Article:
– Santa Lucia School Principal Geraldine Maratea retired.
– Fourth Ward Alderman Sophia King took office.
– A new mall was planned for the South Loop.
– Oscar’s Watch & Jewelry celebrated its 40th anniversary.
– CivicLab and Tom Tresser published a book, Chicago Is Not Broke: Funding the City We Deserve.
– The Randolph/Fulton Market Association called for improvements on Hubbard Street and Grand Avenue.
– Chicago Hope Academy hosted a basketball tourney fundraiser.
– Jones College Prep student Jaylia Jackson won second place in the Equal Pay Day Chicago competition; the organization is fighting for equal pay for equal work.
– Former State Representative Shirley Jones, Monsignor Richard O’Donnell, and University of Illinois at Chicago librarian Lisa Zhao, passed away.
– Petitioners called for a special tax to fund Near West Side mental health services.
– Redevelopment plans were announced for old Cook County Hospital.
– Illinois law made it difficult to get a recall campaign going against Governor Bruce Rauner.
– Activists and Alderman Daniel Solis stopped a 500-unit residential project from being built in Pilsen. Hope Café hired ex-felons to reintroduce them into society.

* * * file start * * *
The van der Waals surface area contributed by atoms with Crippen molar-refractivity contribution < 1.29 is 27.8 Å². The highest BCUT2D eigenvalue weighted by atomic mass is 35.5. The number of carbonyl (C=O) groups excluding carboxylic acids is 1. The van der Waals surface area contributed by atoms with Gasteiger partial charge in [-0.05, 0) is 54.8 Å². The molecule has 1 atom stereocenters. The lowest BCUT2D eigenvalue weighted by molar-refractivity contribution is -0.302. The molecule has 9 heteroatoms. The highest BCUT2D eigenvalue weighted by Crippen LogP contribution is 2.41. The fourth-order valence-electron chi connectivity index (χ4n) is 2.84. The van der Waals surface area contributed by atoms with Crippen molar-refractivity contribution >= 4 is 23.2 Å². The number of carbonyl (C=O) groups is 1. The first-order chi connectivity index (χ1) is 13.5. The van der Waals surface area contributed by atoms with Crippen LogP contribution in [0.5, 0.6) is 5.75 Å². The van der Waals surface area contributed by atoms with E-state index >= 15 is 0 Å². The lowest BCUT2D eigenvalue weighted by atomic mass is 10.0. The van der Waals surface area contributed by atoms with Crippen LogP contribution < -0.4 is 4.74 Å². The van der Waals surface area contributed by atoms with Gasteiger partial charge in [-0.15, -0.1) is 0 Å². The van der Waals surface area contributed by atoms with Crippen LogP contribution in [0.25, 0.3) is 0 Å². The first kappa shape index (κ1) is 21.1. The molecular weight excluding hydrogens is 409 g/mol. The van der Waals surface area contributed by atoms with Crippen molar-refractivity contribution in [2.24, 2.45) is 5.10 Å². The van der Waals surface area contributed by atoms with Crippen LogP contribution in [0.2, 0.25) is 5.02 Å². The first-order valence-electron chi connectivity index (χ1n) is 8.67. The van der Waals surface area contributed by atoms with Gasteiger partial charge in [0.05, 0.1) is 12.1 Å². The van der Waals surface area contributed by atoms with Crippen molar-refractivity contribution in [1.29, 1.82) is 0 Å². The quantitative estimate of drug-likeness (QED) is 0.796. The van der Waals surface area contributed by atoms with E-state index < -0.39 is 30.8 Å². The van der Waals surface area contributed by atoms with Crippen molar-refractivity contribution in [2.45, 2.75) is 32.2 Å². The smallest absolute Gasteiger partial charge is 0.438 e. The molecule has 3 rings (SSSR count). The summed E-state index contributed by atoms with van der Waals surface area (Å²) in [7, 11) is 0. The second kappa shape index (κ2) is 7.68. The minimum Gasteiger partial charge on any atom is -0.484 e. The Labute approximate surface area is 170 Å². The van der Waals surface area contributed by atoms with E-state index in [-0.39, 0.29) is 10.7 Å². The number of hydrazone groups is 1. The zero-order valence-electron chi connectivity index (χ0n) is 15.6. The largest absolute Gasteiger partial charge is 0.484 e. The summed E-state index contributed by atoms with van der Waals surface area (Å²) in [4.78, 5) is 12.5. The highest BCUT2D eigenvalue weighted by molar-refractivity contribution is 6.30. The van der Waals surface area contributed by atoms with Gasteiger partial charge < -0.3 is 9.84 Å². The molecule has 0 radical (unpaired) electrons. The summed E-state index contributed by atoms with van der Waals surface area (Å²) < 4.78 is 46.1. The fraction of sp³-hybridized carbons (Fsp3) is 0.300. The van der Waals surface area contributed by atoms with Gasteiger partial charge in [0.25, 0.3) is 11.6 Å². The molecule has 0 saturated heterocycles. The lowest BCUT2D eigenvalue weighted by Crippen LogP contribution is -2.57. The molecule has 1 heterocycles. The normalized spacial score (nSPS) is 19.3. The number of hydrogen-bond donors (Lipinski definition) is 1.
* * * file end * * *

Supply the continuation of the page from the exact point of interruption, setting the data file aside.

– A GoFundMe campaign helped hit-and-run victim Scott Jacobson.
– The Randolph/Fulton Market association met with Congressman Danny Davis and Cook County Commissioners Robert Steele and Richard Boykin to discuss Lake Street improvements.
– The size of a Maggie Daley Park proposed restaurant was scaled back. Police arrested three in a McGuane Park shooting.
– A new South Loop School was slated to increase enrollment.
– The City’s Healthy Chicago 2.0 initiative was designed to boost Chicagoans’ health.
– St. Adalbert Parish closed.
– The City took over historic Clarke House.
– Community residents expressed concerns about the Halsted Street heliport.
– The County planned an outpatient facility, office building, and more parking in the Illinois Medical District (IMD).
– The IMD opened a garden farm stand.
– A mural was planned for the 35th Street viaduct near U.S. Cellular Field.
– St. Barbara School appointed Nicole Nolazco as principal.